Bishop Fulton J. Sheen in his book, Life of Christ, observes that this was the only word spoken to the cross that was not a reproach.  “The conduct of everyone around the Cross was the negation of the very faith the good thief manifested; yet he believed when others disbelieved.”

If a thief, who right before he dies acknowledges Jesus as Lord, comes to his defense, and asks to be remembered in Jesus’ kingdom, is promised paradise that very day, how much more should we rejoice in this same promise if we are daily repenting of our sins and acknowledging Jesus as Lord in our prayer, words, and actions!  

God’s love for us and willingness to forgive are so great that his promise of paradise extends to the very last moment and breath of life.

Are you willing to acknowledge and defend Jesus to receive the promise? 

The Alpha and the Omega

Jesus says, “No one comes to me unless the Father draws him.”  And then later he says, “No one comes to the Father except through me.”  (John 6:43; 14:6)

It all sounds a bit circular, but Jesus is saying that our salvation begins and ends with the Father, and Jesus is the means to assist us in completing the journey.  He shows us the way, the truth, and the life in returning us to the one who created each of us in the first place.

At the same time Jesus invites us to join in the effort of outreach by the Father and him to others.  Looking back on my life I can see people who cooperated with Jesus in reaching out to me: my parents, a young priest who befriended me when I was a teenager, a church friend who kept inviting me to various spirit related events as we were raising our young family, and the Holy Spirit who broke through the distractions in my life to introduce me in a new way to the person of Jesus.   

Whether we return to God, our creator depends not only on God’s grace, but also our choices to accept the means he has provided through Jesus and others.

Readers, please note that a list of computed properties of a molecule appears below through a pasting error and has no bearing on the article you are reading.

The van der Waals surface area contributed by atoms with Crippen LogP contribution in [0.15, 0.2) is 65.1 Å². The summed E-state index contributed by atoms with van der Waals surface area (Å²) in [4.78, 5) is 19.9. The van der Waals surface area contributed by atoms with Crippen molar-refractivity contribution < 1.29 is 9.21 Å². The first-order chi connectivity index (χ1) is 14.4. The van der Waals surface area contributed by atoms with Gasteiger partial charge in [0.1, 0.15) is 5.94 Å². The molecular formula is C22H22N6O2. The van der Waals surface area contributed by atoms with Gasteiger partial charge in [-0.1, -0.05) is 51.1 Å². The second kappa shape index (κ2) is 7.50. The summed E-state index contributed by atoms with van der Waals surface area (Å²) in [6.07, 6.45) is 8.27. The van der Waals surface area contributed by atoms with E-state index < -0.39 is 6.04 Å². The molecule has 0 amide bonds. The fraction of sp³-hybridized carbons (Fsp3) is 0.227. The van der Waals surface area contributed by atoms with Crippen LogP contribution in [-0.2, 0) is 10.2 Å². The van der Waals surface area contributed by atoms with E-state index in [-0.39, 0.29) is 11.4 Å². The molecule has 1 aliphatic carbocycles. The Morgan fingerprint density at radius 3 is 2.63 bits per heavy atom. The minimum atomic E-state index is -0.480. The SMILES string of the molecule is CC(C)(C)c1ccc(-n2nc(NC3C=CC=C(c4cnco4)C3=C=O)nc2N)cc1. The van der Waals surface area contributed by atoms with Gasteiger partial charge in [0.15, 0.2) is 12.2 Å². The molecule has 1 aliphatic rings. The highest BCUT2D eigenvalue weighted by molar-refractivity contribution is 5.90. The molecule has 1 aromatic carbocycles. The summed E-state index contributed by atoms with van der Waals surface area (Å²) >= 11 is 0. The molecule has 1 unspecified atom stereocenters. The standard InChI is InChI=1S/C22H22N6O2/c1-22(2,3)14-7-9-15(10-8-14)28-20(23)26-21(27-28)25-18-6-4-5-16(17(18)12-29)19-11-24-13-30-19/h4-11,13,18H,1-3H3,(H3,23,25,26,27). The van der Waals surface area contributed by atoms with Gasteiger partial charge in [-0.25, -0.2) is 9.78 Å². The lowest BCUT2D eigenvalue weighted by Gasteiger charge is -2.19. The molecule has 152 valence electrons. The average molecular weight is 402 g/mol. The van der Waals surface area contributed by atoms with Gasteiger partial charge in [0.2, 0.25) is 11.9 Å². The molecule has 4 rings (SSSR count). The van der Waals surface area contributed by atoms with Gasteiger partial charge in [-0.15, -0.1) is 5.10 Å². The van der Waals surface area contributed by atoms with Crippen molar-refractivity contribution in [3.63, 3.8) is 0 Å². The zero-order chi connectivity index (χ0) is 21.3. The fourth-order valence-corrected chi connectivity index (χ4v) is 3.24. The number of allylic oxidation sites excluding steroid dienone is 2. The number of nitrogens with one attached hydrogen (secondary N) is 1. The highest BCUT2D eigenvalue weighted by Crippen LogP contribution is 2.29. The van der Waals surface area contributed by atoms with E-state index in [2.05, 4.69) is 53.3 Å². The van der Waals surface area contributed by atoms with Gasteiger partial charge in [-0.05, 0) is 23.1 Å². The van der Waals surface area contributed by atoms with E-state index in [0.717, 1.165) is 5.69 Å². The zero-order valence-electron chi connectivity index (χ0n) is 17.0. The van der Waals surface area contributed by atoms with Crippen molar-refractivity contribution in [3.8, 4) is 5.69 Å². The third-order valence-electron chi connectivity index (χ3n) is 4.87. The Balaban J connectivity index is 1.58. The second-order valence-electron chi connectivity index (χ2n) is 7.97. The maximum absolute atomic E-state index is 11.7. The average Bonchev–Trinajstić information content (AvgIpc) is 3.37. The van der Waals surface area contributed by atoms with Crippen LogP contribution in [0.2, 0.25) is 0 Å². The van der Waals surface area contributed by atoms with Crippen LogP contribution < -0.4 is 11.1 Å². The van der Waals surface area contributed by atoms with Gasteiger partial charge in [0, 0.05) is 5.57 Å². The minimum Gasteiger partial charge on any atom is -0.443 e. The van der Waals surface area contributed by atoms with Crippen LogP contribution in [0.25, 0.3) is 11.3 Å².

The Father is the Alpha and the Omega.  Everything starts with him and everything ends with him.  He is the source of our creation.  He is the point from which we begin our journey of existence and life, and he is the intended destination.  He created our inner being before our physical being was born.  He gives us a life to live and a free will to choose whether our destination will involve returning to him for eternity or being separated from him for eternity.

Gospel singer Andre Crouch recorded a song many years ago with the chorus:

“Jesus is the answer,

For the world today.

Above him there’s no other

He’s the only way.”

Jesus says: “Learn from me.” (Mt. 11:29) “I have set you an example that you should do as I have done for you.” (John 13:15) “Don’t be afraid.” (Mt. 17:7) “Blessed are the pure in heart, for they will see God.” (Mt. 5:8) “Remain in me, and I will remain in you.  Apart from me you can do nothing.” (John 15:4, 5) “If anyone loves me, he will obey my teaching.  My Father will love him, and we will come to him and make our home with him.” (John 14:23) “Come follow me, and I will make you fishers of men.” (Mt. 4:19) “And surely I am with you always, to the very end of the age.”  (Mt. 28: 20)

The Father is the source for all that exists, including we who are made in his image and likeness.  Jesus is the way to the source, which is our intended destiny.  So simple, but yet so profound!

How have you responded to Jesus’ invitations to the Father?